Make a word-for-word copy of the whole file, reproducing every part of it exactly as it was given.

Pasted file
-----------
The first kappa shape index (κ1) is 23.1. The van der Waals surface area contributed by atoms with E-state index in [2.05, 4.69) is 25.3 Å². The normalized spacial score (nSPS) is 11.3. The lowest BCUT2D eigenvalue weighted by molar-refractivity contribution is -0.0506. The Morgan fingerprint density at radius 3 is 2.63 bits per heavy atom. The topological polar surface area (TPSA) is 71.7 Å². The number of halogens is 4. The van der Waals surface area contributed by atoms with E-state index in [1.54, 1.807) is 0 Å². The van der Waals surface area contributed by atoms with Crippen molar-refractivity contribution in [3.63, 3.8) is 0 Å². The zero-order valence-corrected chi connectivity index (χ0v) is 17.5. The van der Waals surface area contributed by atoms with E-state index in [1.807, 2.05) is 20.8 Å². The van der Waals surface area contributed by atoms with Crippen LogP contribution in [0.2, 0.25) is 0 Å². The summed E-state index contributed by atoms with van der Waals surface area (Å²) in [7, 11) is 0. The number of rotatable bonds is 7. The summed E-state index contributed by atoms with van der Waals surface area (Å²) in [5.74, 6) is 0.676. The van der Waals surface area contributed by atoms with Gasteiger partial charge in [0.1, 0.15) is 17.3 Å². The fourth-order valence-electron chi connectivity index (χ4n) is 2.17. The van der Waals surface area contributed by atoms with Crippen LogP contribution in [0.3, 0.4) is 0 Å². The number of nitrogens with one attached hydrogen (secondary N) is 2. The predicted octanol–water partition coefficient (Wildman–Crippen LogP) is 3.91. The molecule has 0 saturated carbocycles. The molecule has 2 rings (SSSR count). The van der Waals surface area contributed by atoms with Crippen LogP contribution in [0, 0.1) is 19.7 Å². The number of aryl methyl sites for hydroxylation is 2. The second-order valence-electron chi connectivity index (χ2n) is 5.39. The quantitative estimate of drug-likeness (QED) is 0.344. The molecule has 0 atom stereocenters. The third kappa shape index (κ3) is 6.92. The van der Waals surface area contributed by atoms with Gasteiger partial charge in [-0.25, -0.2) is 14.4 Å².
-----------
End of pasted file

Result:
The first kappa shape index (κ1) is 23.1. The van der Waals surface area contributed by atoms with E-state index in [2.05, 4.69) is 25.3 Å². The normalized spacial score (nSPS) is 11.3. The lowest BCUT2D eigenvalue weighted by molar-refractivity contribution is -0.0506. The Morgan fingerprint density at radius 3 is 2.63 bits per heavy atom. The topological polar surface area (TPSA) is 71.7 Å². The number of halogens is 4. The van der Waals surface area contributed by atoms with E-state index in [1.54, 1.807) is 0 Å². The van der Waals surface area contributed by atoms with Crippen molar-refractivity contribution in [3.63, 3.8) is 0 Å². The zero-order valence-corrected chi connectivity index (χ0v) is 17.5. The van der Waals surface area contributed by atoms with E-state index in [1.807, 2.05) is 20.8 Å². The van der Waals surface area contributed by atoms with Crippen LogP contribution in [0.2, 0.25) is 0 Å². The summed E-state index contributed by atoms with van der Waals surface area (Å²) in [7, 11) is 0. The number of rotatable bonds is 7. The summed E-state index contributed by atoms with van der Waals surface area (Å²) in [5.74, 6) is 0.676. The van der Waals surface area contributed by atoms with Gasteiger partial charge in [0.1, 0.15) is 17.3 Å². The fourth-order valence-electron chi connectivity index (χ4n) is 2.17. The van der Waals surface area contributed by atoms with Crippen LogP contribution in [0.3, 0.4) is 0 Å². The number of nitrogens with one attached hydrogen (secondary N) is 2. The predicted octanol–water partition coefficient (Wildman–Crippen LogP) is 3.91. The molecule has 0 saturated carbocycles. The molecule has 2 rings (SSSR count). The van der Waals surface area contributed by atoms with Crippen LogP contribution in [0, 0.1) is 19.7 Å². The number of aryl methyl sites for hydroxylation is 2. The second-order valence-electron chi connectivity index (χ2n) is 5.39. The quantitative estimate of drug-likeness (QED) is 0.344. The molecule has 0 atom stereocenters. The third kappa shape index (κ3) is 6.92. The van der Waals surface area contributed by atoms with Gasteiger partial charge in [-0.25, -0.2) is 14.4 Å².